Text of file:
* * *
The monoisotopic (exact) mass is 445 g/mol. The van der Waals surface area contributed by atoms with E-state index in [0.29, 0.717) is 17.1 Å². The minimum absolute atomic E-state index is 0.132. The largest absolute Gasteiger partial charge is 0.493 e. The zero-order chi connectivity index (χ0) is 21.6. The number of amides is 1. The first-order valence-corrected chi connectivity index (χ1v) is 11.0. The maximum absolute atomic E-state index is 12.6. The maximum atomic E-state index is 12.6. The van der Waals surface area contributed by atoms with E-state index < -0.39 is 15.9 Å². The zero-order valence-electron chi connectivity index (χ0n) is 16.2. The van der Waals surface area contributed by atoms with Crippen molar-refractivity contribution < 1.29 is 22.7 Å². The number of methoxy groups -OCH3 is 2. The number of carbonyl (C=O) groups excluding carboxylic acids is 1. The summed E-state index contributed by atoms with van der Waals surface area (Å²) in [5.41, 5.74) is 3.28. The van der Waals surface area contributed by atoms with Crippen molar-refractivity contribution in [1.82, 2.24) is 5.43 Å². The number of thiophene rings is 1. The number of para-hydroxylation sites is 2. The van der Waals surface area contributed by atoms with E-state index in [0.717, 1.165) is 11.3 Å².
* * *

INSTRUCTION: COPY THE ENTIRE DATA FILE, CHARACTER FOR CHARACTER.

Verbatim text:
The monoisotopic (exact) mass is 445 g/mol. The van der Waals surface area contributed by atoms with E-state index in [0.29, 0.717) is 17.1 Å². The minimum absolute atomic E-state index is 0.132. The largest absolute Gasteiger partial charge is 0.493 e. The zero-order chi connectivity index (χ0) is 21.6. The number of amides is 1. The first-order valence-corrected chi connectivity index (χ1v) is 11.0. The maximum absolute atomic E-state index is 12.6. The maximum atomic E-state index is 12.6. The van der Waals surface area contributed by atoms with E-state index < -0.39 is 15.9 Å². The zero-order valence-electron chi connectivity index (χ0n) is 16.2. The van der Waals surface area contributed by atoms with Crippen molar-refractivity contribution < 1.29 is 22.7 Å². The number of methoxy groups -OCH3 is 2. The number of carbonyl (C=O) groups excluding carboxylic acids is 1. The summed E-state index contributed by atoms with van der Waals surface area (Å²) in [5.41, 5.74) is 3.28. The van der Waals surface area contributed by atoms with Crippen molar-refractivity contribution in [1.82, 2.24) is 5.43 Å². The number of thiophene rings is 1. The number of para-hydroxylation sites is 2. The van der Waals surface area contributed by atoms with E-state index in [0.717, 1.165) is 11.3 Å².